Creative Briefs

Then And Now: A New Chapter for Crazy Eddie

The ’70s hits keep on coming, this time in the form of Crazy Eddie. The electronics retailer is back, and so is its manic pitchman’s shrill cry, “Crazy Eddie’s prices are insaaane.”

Eddie Antar’s family business filed for Chapter 11 and Antar served seven years in prison on a racketeering charge, but he’s now director of marketing and strategic services at the new privately held Crazy Eddie. Two other veterans of the original spots return as well: director of advertising Larry Weiss and creative director Jerry Carroll, reprising his role as the fist-pounding pitchman.

Starting in 1975, the spots ran for nearly 14 years. Eddie has so much brand awareness in the tri state area, says Weiss, “it’s almost a no-brainer” to bring him back. The three shot 14 ads in what Weiss describes as a Mad magazine atmos phere, “writing on the fly and making fun of what’s going on in people’s everyday lives.” One spot spoofs Wall Street’s recent weirdness with a stock ticker that reads, “These commercials are better this time around, aren’t they?”

Madden’s Models in Motion
NEW YORK—The oddly shaped women from the Steve Madden print ads are alive.

Hampel/Stefanides had wanted to bring the tiny-waisted, leggy young hipsters with the oversize heads to life for some time, says art director Tom Kane. But how to do it economically? “A lot of production companies had called us, but they realized it would be costly to do it frame by frame,” he says.

Then Kane saw the Levi’s Engineered Jeans stop-motion spots created by the rock duo Gus-Gus and realized that still photos were the key. Freelance photographer Butch Belair, who also did the print ads, shot models for the spot in a studio. Back grounds were created from digital stills of New York sidewalks.

“Butch spent three weeks on the computer, generating heads, arms and everything separately,” says Kane. The cybergals were edited into the street scenes with the help of New York animation studio Curious Pictures. An Indian-themed song by music company Human in New York provides atmosphere.

One advantage of using photographs: “We didn’t shoot film or have a crew,” says Kane, “so if a scene wasn’t quite working, the photographer could go that afternoon and reshoot it with a digital camera.” The spot broke last week on New York cable stations and will roll out shortly in Chicago, Los Angeles, Miami, Boston and Washington, D.C.

First Look at Gap First Loves

A giggling Juliette Lewis wears a black beret and boogies with two robots to music by Daft Punk in a new spot for Gap from Modernista!, Boston. The first of six spots broke last week in the campaign themed “First love.” “We show both emerging and established artists revealing the first loves that helped define their individuality,” says a Gap representative. The celebrities —from Carole King to DJs ShortKut and Rob Swift—sport their choice of Gap denim ensembles. Saturday Night Live’s Will Ferrell does his best Neil Diamond impersonation and croons, “I’m in blue jeans, do you get it? My first love: ‘Love on the Rocks’!” As for Lewis’ first love, she’s the only one who stays mum on the subject. C-3PO, perhaps?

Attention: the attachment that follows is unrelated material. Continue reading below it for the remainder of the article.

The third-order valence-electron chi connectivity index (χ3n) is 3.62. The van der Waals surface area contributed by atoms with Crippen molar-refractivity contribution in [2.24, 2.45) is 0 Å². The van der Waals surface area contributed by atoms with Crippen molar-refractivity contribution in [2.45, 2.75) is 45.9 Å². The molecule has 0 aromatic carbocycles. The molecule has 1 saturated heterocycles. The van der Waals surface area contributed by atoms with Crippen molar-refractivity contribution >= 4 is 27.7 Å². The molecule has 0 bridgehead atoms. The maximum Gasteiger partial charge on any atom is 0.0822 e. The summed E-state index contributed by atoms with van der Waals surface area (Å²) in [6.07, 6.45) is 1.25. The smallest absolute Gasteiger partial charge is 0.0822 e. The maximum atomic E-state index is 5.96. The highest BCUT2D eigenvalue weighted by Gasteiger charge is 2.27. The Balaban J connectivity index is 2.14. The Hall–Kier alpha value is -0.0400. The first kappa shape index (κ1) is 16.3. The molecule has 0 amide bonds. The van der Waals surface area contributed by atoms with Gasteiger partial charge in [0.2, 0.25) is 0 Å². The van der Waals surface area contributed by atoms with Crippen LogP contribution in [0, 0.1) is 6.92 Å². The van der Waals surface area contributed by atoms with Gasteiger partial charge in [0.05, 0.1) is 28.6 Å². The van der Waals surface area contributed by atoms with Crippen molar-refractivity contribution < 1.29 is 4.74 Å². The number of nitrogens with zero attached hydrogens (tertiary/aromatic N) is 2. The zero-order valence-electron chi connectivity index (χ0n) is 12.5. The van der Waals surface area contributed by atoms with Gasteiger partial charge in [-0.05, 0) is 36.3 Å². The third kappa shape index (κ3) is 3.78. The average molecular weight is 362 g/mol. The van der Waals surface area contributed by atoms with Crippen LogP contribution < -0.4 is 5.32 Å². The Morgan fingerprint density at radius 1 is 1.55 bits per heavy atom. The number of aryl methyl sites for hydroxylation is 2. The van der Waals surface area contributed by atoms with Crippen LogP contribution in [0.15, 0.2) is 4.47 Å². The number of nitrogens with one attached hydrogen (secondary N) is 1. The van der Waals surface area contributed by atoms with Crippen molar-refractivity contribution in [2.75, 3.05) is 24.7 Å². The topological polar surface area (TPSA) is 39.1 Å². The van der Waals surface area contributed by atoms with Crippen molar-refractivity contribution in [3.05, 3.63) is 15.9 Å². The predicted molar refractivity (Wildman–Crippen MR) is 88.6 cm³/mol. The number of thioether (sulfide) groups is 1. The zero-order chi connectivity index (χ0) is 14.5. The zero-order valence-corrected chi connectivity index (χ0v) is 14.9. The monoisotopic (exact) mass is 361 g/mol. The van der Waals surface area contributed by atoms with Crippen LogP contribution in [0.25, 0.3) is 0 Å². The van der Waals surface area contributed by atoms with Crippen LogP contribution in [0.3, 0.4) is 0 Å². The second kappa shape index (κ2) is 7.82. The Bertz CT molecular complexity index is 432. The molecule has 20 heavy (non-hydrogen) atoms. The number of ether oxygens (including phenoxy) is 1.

Art Project Gets Spooky

For New York conceptual artist, DJ and writer Paul Miller, also known as DJ Spooky, a chance to paint a mural for New York’s School of Visual Arts fit right in with his recent interests. “A lot of my stuff is about contrasting the physical and non-physical—for example, painting and music or digital works,” he says. The latest incarnation of Wieden + Kennedy’s SVA campaign, “Make something,” is a mural dubbed an “evolving art project.” It’s the product of three different artists and has been displayed in three stages. A recent SVA graduate, April Hannah, created a geometric design, to which current SVA student Felix Esquivel added pop-art faces and figures. Last week, in the empty sixth floor at Wieden’s New York office, Miller added a big black circle in which he painted his graffiti tag in silver, representing the sound of a DJ scratching a record. There was some discussion among Wieden art buyer Catherine Johnson, art director Kim Schoen and Miller about his plan to add white and black concentric circles. Johnson wondered if it might look like a logo for Target, which advertises near the mural’s spot at Bleecker and Lafayette. “I like advertising,” says Miller. “I don’t mind the resonance with Tar get; it’s kind of funny.” The work, complete with the circles, went on display Friday.

Still Got The Look

Jordache up dates to its campy disco style for its first new spot in nearly 20 years. The 21st-century version of the “twirly girl,” created by Concept Farm in New York, elicits stares as she strides down a city sidewalk to the old jingle “The Jordache Look.” The tune, now sung by a woman, has a new R&B dance beat. Wearing snug jeans, the Jordache woman leaves a slew of admirers in her wake, including a shopkeeper who bites a manne quin’s shoulder in excitement. “We had to make sure it was beautifully lit and the girl looked great—and then the guys had to look totally hilarious,” explains Gregg Wasiak, who directed with fellow Concept Farm director John Gellos. The spot, which breaks Wednesday, was shot in 100-degree-plus temperatures in Manhattan’s Nolita neighborhood, which was scouted by one of Sex and the City’s location gurus, Ernie Kerpeles.